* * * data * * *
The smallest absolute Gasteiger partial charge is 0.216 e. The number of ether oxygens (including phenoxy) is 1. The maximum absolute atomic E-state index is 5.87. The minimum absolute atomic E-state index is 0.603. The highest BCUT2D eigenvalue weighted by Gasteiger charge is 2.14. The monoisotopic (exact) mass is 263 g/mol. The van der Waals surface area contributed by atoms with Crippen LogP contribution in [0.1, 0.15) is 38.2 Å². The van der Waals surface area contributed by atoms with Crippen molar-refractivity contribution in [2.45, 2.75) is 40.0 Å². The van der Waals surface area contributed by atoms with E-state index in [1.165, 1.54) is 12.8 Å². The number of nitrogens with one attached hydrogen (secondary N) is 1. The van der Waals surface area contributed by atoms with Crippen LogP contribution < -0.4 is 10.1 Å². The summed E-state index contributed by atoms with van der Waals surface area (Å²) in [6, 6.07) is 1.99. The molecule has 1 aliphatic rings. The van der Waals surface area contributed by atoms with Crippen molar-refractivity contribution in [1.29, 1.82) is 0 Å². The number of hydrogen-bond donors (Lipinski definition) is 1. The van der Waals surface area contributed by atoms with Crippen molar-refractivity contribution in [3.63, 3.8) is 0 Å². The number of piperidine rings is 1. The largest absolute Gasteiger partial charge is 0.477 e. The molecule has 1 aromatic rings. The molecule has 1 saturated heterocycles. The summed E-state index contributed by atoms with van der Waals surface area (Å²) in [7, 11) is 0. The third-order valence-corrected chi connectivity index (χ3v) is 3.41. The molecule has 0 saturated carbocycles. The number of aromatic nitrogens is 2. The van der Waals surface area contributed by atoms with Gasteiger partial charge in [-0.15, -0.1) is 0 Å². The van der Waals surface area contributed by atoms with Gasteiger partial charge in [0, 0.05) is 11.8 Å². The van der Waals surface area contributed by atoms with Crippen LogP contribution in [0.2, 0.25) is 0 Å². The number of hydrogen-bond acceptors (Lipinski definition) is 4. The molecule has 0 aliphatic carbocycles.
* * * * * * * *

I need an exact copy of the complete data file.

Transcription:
The smallest absolute Gasteiger partial charge is 0.216 e. The number of ether oxygens (including phenoxy) is 1. The maximum absolute atomic E-state index is 5.87. The minimum absolute atomic E-state index is 0.603. The highest BCUT2D eigenvalue weighted by Gasteiger charge is 2.14. The monoisotopic (exact) mass is 263 g/mol. The van der Waals surface area contributed by atoms with Crippen LogP contribution in [0.1, 0.15) is 38.2 Å². The van der Waals surface area contributed by atoms with Crippen molar-refractivity contribution in [2.45, 2.75) is 40.0 Å². The van der Waals surface area contributed by atoms with E-state index in [1.165, 1.54) is 12.8 Å². The number of nitrogens with one attached hydrogen (secondary N) is 1. The van der Waals surface area contributed by atoms with Crippen LogP contribution < -0.4 is 10.1 Å². The summed E-state index contributed by atoms with van der Waals surface area (Å²) in [6, 6.07) is 1.99. The molecule has 1 aliphatic rings. The van der Waals surface area contributed by atoms with Crippen molar-refractivity contribution in [1.29, 1.82) is 0 Å². The number of hydrogen-bond donors (Lipinski definition) is 1. The van der Waals surface area contributed by atoms with Crippen molar-refractivity contribution in [3.63, 3.8) is 0 Å². The number of piperidine rings is 1. The largest absolute Gasteiger partial charge is 0.477 e. The molecule has 1 aromatic rings. The molecule has 1 saturated heterocycles. The summed E-state index contributed by atoms with van der Waals surface area (Å²) in [7, 11) is 0. The third-order valence-corrected chi connectivity index (χ3v) is 3.41. The molecule has 0 saturated carbocycles. The number of aromatic nitrogens is 2. The van der Waals surface area contributed by atoms with Gasteiger partial charge in [-0.15, -0.1) is 0 Å². The van der Waals surface area contributed by atoms with Gasteiger partial charge in [0, 0.05) is 11.8 Å². The van der Waals surface area contributed by atoms with Crippen LogP contribution in [0.2, 0.25) is 0 Å². The number of hydrogen-bond acceptors (Lipinski definition) is 4. The molecule has 0 aliphatic carbocycles.